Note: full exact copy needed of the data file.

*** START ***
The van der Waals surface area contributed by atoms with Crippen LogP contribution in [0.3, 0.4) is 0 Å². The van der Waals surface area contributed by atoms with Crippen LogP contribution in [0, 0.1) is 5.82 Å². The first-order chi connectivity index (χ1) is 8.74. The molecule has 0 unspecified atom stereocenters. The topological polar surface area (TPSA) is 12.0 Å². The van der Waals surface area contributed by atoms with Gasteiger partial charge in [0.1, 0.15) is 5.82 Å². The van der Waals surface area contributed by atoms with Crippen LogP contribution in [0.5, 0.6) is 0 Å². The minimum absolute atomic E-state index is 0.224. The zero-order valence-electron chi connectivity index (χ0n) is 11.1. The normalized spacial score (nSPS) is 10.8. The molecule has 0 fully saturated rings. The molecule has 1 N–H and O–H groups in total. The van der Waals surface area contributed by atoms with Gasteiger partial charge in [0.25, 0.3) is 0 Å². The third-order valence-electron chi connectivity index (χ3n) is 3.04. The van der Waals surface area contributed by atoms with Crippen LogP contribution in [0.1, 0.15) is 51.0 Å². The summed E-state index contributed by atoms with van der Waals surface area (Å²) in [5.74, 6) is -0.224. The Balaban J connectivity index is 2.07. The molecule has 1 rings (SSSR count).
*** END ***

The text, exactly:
The van der Waals surface area contributed by atoms with Crippen LogP contribution in [0.3, 0.4) is 0 Å². The van der Waals surface area contributed by atoms with Crippen LogP contribution in [0, 0.1) is 5.82 Å². The first-order chi connectivity index (χ1) is 8.74. The molecule has 0 unspecified atom stereocenters. The topological polar surface area (TPSA) is 12.0 Å². The van der Waals surface area contributed by atoms with Gasteiger partial charge in [0.1, 0.15) is 5.82 Å². The van der Waals surface area contributed by atoms with Crippen LogP contribution in [0.5, 0.6) is 0 Å². The minimum absolute atomic E-state index is 0.224. The zero-order valence-electron chi connectivity index (χ0n) is 11.1. The normalized spacial score (nSPS) is 10.8. The molecule has 0 fully saturated rings. The molecule has 1 N–H and O–H groups in total. The van der Waals surface area contributed by atoms with Gasteiger partial charge in [0.25, 0.3) is 0 Å². The third-order valence-electron chi connectivity index (χ3n) is 3.04. The van der Waals surface area contributed by atoms with Crippen LogP contribution in [0.1, 0.15) is 51.0 Å². The summed E-state index contributed by atoms with van der Waals surface area (Å²) in [5.74, 6) is -0.224. The Balaban J connectivity index is 2.07. The molecule has 1 rings (SSSR count).